Donations came from around the world: £40k from the colonies; £100k from rest of kingdom;£400k from the County of Lancaster itself. The queen donated £2k, Prince of Wales £1k; £1,100 was received from thousands of working men, readers of a periodical called the British Workman, including even the brigade of shoe-black boys. A New York merchant, George Griswald, sent his ship full of flour and other provisions. The Society of Painters in Water Colours exhibited 318 paintings and raised nearly £2k.

Emigration to America was encouraged to help relieve the situation for some. The collapse of the cotton trade stimulated linen and woollen and worsted trades and thousands migrated to Yorkshire and other localities where these trades flourished. About one fourth of cotton operatives found new homes or occupations for themselves.

Distress in Darwen reached its highest point in the first week of December 1862: the relief totalled £1,974. As well as provisions (people were given tickets to present at shops), there were also tickets for clogs and coal.

The Ward family must have been affected by the famine given they all worked in the cotton mills.

James and Betsy

Six years after the famine had ended, James married Betsy Bibby at Lower Chapel, Over Darwen, on 11th June 1870. James and Betsy were both 23 years old; neither could read or write as they gave their 'mark' (this suggests they were not in receipt of relief or they would have learnt to read and write). James was a cotton spinner and Betsy a cotton piecer. James lived at Sandhill whilst Betsy lived in Bonny Street. James' father, also called James (deceased) was a stone quarrier whilst Betsy's father, Richard (deceased) was a cotton spinner. The witnesses were John Ward, Mary Ward and James Ainsworth.

Sandhill Fold is just off Bolton Road, higher up than Watery Lane. This would make sense because in the census of 1871, James' mother Elizabeth and some of his other siblings are living at 503 Bolton Road.

After the marriage they must have moved to 8 Bonny Street, as this is where they are in the 1871 census. I cannot find Bonny Street on the 1909 map, but the census goes from Star Street to Bonny Street to Redearth Street (areas I played as a child). James is 23 and a cotton spinner, Betsy is 24 and a cotton spinning piecer; they have two children, Richard who is 2 years old and Elizabeth Ann who is nine months old. So Betsy must already have had Richard when they got married.

However, the plot thickens because according to the Parish records, Richard Hy Ward was born on 24th August 1871 to James Ward and Betsy (formerly Bibby) at Rock Terrace and baptised at Darwen Lower Chapel on 11th February 1872.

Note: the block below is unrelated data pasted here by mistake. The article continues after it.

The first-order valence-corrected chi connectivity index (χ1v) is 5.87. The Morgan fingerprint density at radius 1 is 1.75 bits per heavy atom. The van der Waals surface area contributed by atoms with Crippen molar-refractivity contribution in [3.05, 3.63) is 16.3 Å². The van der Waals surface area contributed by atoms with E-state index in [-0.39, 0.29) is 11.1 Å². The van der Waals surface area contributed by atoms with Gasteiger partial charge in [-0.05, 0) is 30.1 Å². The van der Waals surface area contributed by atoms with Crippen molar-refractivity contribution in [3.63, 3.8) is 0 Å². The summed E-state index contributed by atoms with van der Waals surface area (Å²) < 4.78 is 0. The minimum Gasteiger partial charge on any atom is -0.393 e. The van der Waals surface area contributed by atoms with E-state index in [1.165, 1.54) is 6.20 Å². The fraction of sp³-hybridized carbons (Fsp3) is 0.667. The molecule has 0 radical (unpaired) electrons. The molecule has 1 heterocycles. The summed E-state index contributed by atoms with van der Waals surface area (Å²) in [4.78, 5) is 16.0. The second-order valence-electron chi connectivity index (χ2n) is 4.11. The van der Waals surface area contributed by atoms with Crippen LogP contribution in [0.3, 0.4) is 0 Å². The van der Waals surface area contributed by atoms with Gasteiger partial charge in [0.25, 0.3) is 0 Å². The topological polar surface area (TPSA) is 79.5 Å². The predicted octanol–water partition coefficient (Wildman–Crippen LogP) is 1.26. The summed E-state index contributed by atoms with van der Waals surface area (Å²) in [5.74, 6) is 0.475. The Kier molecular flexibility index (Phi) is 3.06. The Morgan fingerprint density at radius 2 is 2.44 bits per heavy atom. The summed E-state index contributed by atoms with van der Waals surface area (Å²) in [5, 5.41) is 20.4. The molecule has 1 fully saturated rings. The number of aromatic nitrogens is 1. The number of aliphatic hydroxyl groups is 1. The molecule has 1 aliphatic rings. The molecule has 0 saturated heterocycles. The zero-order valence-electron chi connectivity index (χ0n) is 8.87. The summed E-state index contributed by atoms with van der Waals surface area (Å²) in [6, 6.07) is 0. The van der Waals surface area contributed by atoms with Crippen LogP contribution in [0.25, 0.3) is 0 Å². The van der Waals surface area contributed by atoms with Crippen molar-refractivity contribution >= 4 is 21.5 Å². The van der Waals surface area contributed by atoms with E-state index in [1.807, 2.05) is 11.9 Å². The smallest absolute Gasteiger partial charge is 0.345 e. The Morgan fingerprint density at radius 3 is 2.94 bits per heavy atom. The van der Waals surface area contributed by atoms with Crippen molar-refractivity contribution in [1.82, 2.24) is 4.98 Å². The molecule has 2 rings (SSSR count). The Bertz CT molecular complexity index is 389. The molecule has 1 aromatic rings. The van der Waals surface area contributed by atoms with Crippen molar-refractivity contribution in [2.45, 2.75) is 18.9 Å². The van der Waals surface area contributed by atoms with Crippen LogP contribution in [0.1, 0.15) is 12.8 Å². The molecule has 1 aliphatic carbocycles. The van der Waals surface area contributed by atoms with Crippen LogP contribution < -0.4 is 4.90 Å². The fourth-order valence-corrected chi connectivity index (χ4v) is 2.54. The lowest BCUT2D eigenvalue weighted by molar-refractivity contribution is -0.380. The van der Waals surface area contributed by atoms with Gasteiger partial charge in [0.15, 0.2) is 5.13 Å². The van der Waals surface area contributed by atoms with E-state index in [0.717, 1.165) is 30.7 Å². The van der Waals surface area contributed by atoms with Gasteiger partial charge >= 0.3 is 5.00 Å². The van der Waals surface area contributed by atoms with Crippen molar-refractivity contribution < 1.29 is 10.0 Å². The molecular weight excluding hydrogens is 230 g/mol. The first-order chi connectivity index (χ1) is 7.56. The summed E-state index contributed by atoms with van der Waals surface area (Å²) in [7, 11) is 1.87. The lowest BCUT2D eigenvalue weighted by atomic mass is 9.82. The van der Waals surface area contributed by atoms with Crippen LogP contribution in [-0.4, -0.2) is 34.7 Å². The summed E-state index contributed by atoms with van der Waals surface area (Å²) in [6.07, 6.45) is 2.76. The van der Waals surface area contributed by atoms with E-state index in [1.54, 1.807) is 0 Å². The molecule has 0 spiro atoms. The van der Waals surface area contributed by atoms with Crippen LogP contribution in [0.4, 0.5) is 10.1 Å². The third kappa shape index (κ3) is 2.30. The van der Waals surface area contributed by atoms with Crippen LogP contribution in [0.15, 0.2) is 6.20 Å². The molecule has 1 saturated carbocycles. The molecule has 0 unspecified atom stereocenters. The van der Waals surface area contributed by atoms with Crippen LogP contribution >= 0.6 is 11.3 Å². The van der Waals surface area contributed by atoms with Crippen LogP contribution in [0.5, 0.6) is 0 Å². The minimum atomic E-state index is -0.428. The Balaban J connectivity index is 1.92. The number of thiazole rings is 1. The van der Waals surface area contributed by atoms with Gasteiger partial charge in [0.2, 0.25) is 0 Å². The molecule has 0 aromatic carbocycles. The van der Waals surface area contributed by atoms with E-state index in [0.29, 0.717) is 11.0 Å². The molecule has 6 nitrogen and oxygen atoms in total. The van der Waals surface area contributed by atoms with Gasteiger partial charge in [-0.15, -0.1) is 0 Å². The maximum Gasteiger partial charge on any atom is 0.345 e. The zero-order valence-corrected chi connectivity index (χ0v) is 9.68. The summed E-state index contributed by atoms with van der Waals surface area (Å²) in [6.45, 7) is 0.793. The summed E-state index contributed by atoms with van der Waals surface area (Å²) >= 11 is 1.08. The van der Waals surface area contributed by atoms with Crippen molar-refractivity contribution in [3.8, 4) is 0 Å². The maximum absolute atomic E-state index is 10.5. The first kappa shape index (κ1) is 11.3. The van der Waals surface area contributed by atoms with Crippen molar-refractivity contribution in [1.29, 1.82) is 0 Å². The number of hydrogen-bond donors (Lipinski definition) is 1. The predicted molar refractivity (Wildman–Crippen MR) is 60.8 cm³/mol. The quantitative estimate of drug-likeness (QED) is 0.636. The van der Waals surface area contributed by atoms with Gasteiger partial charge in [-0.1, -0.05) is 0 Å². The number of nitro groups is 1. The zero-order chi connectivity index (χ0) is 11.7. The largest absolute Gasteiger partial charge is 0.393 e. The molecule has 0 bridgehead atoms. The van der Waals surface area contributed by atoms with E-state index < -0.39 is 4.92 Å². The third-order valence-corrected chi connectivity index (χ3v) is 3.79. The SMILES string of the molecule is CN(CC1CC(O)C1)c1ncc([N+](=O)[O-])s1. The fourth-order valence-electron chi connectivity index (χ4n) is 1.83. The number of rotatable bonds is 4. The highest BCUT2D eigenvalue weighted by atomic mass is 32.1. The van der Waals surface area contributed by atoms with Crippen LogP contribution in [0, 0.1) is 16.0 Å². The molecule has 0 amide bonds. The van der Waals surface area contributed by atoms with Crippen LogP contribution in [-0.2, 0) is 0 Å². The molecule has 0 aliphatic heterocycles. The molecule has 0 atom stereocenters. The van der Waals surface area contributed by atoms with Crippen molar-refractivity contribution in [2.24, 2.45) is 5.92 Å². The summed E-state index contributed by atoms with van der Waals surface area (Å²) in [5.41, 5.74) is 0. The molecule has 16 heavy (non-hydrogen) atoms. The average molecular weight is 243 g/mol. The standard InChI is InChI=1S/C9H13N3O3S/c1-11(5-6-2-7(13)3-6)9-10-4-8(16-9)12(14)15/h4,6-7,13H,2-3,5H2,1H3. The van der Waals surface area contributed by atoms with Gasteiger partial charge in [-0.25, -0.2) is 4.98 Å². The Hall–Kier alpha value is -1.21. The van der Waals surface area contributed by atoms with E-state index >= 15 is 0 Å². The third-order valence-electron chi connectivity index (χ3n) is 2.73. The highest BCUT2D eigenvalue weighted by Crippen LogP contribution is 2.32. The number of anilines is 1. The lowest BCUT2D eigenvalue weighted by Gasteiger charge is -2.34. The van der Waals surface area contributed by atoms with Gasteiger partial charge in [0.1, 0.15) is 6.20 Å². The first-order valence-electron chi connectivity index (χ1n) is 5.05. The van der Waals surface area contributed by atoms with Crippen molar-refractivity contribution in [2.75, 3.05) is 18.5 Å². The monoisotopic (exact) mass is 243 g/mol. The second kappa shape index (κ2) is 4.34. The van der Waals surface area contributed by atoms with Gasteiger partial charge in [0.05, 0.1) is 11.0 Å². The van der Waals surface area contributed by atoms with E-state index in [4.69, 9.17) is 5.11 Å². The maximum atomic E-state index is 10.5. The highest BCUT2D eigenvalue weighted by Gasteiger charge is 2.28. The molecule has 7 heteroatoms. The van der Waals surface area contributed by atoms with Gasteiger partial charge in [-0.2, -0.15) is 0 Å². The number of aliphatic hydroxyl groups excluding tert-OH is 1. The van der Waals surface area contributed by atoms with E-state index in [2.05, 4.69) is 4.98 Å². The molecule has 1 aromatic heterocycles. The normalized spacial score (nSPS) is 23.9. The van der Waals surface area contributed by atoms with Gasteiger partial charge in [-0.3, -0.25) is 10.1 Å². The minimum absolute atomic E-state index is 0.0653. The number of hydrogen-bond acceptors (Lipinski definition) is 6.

The Parish records say that Elizabeth Ann was born on 13th June 1870 and baptised on 21st August 1870; she,too, was born at Rock Terrace, also to James Ward and Betsy (formerly Bibby). Elizabeth Ann died the following year.

John William is born in 1871; Elizabeth in 1874; James in 1877; Margaret Ann in 1879.

In 1878 there were riots in Darwen: in response to a 10% pay cut and restricted working hours introduced by mill owners in response to slumps in the cotton trade, mill workers in Darwen began a peaceful strike which became violent after weeks of no action and no resolution led to hunger. The starving mill workers smashed the windows of a pub 'Bird i'th Hand' whose landlord refused to dole out food and drink. The local police intervened and this made the situation worse. The riot then spilled over to Blackburn. For more information see Cotton Town.

By 1881 the family had moved to 25 Barton Street; James and Betsy are both down as being 30 years old; Richard is down as Richard Hy Bibby and is 12 years old; like his step-father, he is a cotton spinner. Elizabeth is at her grandma's, Martha Bibby, 1 Bonny Street, and is down as being 6 years old whilst James and Betsy's three other children are living with their parents: John William is 9; James 4; and Margaret Ann is 2.

Ten years later they have moved to 8 India Street. James is 45 years old, Betsy, 46, Richard Hy 22, and John William, 19; both sons and father are cotton spinners. Elizabeth is 17 and is back at home, she is a cotton weaver. Margaret Ann is 11 and there is now also Joseph aged 9 who was born in 1881. Their son, James, died in 1884 at the tender age of seven. Betsy and James had another son this year and called him James, in 1891 he is 7.